Advances for women and girls in STEM

International Day of Women and Girls in Science today is an opportunity to examine the disparities and tackle the barriers facing women in science, technology, engineering and mathematics (STEM).

While gender gaps in engineering, computer science and technology are closing, more can be done to encourage females to pursue potential jobs in these fast-growing and often lucrative career pathways, Flinders University experts say.

University of Rhode Island Adjunct Professor Cameron Goodwin and Flinders University Professor Giselle Rampersad are developing nuclear engineering courses in South Australia.

Flinders University Professor Giselle Rampersad, Dean of Education at the College of Science and Engineering, says female graduates will play a vital role in future workforce building – not least in mainstream engineering areas such as mechanical engineering and electrical and electronic engineering.

“Australia is reported to be short of 50,000 engineers and one defence prime says it needs to grow its engineering workforce from 400 to 1400 engineers in three years,” says Professor Rampersad.

“Collective effort is critical to increase the engineering pipeline to meet the needs of so many industries, including construction, energy and manufacturing.

“We need to address the perception that engineering and some other STEM careers are more suited to males and not as accessible or achievable for females from all walks of life.”

Science enrolments at Flinders University, for example, have risen consistently to about 38% female this year.

Engineering student Madeline Macalister in the lab at Flinders.

First-year electrical and electronic engineering student Madeline Macalister has also started a major in nuclear engineering – a first for a South Australian university in partnership with the US University of Rhode Island and University of Manchester, UK.

“I am the first person in my family to go to university and chose a science pathway after being inspired by the challenge of STEM and some fantastic female science teachers and other role models in high school,” says the 20-year-old, who works weekends in hospitality.

“I was in advanced science and math streams at Adelaide High School and have enjoyed the challenges at university so far.”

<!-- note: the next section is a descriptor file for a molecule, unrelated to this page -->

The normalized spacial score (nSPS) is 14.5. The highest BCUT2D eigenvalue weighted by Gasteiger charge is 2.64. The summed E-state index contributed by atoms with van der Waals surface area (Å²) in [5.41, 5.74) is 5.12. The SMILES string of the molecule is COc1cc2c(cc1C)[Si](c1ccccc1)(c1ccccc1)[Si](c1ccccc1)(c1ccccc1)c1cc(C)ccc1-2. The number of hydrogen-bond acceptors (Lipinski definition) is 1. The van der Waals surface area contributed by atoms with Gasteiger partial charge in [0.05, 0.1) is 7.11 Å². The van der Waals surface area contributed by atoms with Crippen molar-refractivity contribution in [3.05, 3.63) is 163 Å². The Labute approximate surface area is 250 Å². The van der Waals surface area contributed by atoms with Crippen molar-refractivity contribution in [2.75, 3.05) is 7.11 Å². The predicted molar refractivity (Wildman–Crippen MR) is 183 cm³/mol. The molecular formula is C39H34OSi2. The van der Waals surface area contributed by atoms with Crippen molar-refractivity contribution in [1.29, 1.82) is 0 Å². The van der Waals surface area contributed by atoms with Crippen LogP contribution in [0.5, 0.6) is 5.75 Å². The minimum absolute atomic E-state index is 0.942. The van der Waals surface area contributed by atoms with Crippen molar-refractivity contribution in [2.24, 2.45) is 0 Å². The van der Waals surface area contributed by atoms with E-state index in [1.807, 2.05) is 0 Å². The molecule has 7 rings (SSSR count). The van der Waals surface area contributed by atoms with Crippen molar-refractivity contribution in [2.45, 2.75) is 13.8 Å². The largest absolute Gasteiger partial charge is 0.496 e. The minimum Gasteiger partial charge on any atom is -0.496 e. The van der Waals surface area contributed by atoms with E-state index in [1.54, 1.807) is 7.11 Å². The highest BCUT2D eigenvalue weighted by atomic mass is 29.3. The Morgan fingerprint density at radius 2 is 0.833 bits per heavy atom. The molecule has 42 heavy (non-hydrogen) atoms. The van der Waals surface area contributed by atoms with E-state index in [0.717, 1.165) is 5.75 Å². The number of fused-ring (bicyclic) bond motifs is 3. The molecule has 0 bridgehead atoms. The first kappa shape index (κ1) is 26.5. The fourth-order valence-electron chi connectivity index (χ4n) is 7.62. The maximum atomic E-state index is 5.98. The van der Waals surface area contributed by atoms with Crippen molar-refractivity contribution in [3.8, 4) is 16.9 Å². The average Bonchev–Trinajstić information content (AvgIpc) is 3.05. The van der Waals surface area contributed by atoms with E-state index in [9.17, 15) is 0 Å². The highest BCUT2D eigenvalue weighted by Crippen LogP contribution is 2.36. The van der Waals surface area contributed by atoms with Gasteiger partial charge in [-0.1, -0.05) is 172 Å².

A possible internship at the University of Rhode Island nuclear research centre may next year take Madeline, 20, of Klemzig, on her first overseas trip.

“I work hard to achieve my goals and wish to encourage other young women to pursue male dominated science-based disciplines in their study or degrees.”

Professor Ingo Koper, Associate Dean (Learning and Teaching) at the College of Science and Engineering, is working on launching the new course with the overseas universities.

“The countdown to build the first SSN-AUKUS submarines in Adelaide is starting, with hundreds of new job and training opportunities in the pipeline,” says Professor of Chemistry and Nanotechnology Koper.

“A range of courses at Flinders University gives Australian graduates the opportunity to obtain a globally-recognised defence industry certification, job placements, research opportunities and pathways to deepen study and research qualifications.”

Photo: Getty Images

Since forging strategic alliances with key US and UK universities last year, Flinders University has been granted additional Australian Government funding for hundreds of students to hop on board the jobs-of-the-future skills training and research pipeline at Flinders University.

“As well as the nuclear engineering major, Flinders also offers a number of micro-credentials for people from a range of industries looking to upskill,” adds Professor Rampersad, who is based at the University’s campus at the Tonsley Innovation District.

Already, Flinders University’s award-winning Diploma of Digital Technologies has given hundreds of advanced manufacturing, defence, secondary science and tech teachers, and other industry professionals skills required for future workplaces.

Flinders Professor of Physics Maria Parappilly leads the STEM Enrichment Academy for high school students at Flinders University. Credit: Randy Larcombe.

In nuclear engineering, University of Rhode Island Professor Cameron Goodwin recently delivered the first lectures on the nuclear fuel cycle last month. The next intensive module in July will focus on nuclear reactor engineering. Other components of the program will include nuclear reactor design and safety, as well as naval power and propulsion.

Ahead of International Women’s Day, the first of a series of 2024 STEM Enrichment Academy workshop for Year 9 high school girls from SA and NT will be held at Flinders University on 15 February. The regular workshops aim to raise awareness of career options and stimulate interest and passion for STEM.

Founder of the Flinders Enrichment Academy, Professor Maria Parappilly, says role models play a pivotal part in keeping girls engaged in STEM education – along with regular updates of positive career pathways.

“In our survey of Year 9 students in the Academy program, 73% of respondents said they have no role models in a science career and about 50% of them said they do not know anyone in their family pursuing a science career,” says Professor Parappilly.

“To inspire girls, who usually do not see anyone in their family engaging in a STEM career, role-model intervention can play an important role.”

“We need to promote a cultural shift to encourage more girls towards STEM-based studies and organisations.”

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